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On the Demography of South Asian Famines Part I
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On the Demography of South Asian Famines Part I

Author: Tim Dyson
Publisher: Taylor & Francis
Edition/Format: Article Article : English
Publication:Population Studies, 45, no. 1 (1991): 5-25
Database:ArticleFirst
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Document Type: Article
All Authors / Contributors: Tim Dyson
ISSN:0032-4728
Language Note: English
Unique Identifier: 360749248
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Description: 21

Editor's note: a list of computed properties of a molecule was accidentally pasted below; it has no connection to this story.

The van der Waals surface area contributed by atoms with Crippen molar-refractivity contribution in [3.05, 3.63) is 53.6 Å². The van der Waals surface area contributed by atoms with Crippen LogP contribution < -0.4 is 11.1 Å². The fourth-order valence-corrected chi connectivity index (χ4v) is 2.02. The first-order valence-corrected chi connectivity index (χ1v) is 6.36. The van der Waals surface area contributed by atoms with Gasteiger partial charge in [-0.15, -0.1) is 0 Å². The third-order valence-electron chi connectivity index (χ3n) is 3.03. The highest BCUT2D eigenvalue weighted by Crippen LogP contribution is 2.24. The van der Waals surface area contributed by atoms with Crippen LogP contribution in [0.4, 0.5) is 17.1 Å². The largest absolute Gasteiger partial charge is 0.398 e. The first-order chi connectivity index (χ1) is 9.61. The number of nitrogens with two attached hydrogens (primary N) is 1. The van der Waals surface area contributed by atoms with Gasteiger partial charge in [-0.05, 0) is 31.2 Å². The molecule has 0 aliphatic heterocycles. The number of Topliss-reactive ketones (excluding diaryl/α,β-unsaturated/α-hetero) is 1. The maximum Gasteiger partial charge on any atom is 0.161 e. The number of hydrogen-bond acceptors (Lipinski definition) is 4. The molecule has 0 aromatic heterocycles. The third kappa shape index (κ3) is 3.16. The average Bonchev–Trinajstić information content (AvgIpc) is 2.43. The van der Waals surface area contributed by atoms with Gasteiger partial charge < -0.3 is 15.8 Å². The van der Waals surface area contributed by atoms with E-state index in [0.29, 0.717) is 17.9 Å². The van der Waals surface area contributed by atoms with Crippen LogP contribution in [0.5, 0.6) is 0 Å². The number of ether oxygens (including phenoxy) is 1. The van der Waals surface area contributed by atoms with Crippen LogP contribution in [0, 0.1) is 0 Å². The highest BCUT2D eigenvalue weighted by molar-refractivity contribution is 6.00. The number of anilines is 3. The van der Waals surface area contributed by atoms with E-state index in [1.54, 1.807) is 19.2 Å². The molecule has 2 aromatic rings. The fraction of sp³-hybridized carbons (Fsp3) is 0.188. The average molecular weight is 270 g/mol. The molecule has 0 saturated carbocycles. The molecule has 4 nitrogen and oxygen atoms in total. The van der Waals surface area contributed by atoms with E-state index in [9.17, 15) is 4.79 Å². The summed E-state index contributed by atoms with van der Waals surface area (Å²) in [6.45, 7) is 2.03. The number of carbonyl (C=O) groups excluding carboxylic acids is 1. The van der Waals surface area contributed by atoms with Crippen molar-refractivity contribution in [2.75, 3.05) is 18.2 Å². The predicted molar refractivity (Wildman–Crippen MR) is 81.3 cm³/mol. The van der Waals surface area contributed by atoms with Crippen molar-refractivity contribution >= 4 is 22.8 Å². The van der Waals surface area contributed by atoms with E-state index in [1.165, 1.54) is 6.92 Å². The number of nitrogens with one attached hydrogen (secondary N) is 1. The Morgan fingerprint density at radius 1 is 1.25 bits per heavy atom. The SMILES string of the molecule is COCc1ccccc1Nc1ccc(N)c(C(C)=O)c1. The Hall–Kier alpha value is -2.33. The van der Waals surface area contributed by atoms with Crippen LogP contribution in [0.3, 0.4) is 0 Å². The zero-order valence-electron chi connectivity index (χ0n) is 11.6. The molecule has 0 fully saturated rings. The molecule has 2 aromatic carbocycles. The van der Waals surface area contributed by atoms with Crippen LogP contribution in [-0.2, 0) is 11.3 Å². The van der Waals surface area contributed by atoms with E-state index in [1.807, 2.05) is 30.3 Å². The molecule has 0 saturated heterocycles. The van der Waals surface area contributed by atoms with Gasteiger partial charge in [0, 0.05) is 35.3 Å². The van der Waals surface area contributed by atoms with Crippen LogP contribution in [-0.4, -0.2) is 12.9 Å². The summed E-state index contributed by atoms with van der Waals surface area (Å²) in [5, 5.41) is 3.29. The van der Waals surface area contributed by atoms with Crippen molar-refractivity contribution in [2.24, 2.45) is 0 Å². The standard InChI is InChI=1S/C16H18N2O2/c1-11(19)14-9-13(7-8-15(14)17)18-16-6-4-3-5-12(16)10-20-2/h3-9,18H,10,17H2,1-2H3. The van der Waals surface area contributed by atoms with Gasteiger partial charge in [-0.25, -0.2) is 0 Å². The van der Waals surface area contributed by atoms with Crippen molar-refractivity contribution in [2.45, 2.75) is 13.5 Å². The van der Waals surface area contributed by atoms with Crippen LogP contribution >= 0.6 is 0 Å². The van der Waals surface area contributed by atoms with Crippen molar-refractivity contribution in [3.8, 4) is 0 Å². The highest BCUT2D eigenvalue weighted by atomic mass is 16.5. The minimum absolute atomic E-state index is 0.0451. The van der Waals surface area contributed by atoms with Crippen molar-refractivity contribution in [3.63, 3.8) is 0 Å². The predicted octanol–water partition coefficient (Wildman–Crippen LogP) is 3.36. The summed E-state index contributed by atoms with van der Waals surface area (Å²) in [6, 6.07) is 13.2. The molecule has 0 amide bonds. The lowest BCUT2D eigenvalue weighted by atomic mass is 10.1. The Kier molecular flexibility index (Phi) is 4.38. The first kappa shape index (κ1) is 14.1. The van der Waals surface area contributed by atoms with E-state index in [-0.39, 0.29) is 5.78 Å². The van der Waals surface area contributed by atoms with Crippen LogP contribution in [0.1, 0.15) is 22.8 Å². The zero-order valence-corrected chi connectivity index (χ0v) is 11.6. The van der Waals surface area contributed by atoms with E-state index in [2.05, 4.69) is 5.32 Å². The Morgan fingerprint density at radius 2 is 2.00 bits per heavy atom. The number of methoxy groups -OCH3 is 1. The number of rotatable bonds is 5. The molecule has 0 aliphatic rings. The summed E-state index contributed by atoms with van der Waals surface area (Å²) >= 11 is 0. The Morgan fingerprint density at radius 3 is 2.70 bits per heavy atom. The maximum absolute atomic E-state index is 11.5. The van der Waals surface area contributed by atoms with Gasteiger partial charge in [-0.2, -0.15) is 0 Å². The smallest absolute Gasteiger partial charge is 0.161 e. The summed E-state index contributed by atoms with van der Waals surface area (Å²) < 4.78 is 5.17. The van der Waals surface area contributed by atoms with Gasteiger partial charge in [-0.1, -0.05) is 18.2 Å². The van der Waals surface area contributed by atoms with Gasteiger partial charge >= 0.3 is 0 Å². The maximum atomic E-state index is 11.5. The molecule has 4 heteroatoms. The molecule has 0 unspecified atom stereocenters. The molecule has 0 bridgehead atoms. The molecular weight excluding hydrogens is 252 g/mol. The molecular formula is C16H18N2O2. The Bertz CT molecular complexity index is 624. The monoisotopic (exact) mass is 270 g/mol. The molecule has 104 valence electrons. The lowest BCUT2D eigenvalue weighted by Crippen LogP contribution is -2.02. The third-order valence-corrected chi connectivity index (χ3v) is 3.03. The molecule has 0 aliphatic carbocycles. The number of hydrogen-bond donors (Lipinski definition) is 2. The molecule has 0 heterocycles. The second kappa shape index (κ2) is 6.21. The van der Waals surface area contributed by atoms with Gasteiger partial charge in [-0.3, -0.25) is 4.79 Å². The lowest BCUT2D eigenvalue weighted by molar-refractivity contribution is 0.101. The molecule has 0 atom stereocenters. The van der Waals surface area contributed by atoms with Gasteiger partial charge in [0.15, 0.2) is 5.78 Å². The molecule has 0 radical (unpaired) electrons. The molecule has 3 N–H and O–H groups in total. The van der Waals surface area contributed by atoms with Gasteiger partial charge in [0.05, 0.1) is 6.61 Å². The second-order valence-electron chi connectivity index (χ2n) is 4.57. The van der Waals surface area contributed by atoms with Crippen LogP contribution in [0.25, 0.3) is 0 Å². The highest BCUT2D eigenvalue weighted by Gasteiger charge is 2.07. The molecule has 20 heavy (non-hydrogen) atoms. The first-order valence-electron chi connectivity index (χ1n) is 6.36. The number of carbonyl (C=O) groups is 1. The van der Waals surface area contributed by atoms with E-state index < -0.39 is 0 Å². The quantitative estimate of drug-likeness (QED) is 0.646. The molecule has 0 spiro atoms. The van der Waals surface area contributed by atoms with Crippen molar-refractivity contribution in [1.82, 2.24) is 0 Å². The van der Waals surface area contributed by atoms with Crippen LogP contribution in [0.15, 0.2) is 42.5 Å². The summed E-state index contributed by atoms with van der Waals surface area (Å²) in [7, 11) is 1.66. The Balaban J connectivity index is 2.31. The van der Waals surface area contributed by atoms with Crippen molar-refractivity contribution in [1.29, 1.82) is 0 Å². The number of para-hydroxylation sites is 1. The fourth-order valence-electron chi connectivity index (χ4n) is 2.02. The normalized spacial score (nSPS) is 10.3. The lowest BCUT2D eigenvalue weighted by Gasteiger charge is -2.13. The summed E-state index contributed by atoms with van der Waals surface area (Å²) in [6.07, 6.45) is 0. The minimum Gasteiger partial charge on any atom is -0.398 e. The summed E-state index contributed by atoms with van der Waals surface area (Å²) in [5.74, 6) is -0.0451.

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    schema:description "This paper, which is published in two parts, is focused on demographic responses to famine in South Asia. In Part I the famines of 1876-78, 1896-97 and 1899-1900 are examined. The data that relate to disasters evince clear regularities. In each of these famines the timing of food-price rises and reductions in conceptions was similar. During the initial stages of famine the death rate was not particularly high. The main period of mortality occurred one full year after the price and conception movements. It coincided with the resumption of the monsoon, and malaria probably played a major role. There was a clear pattern to proportional increases in mortality by age - in these terms older children and adults were hardest hit. In each famine, deaths of males increased most - perhaps partly reflecting the fact that by the time of the main peak in deaths a smaller-than-usual fraction of the female population were either pregnant or lactating. Explanations for some of these regularities are considered. In Part II of the paper (to be published in the next issue) the same basic concerns à propos the Bengal famine of 1943-44 and the Bangladesh famine of 1974-75 will be examined." ;
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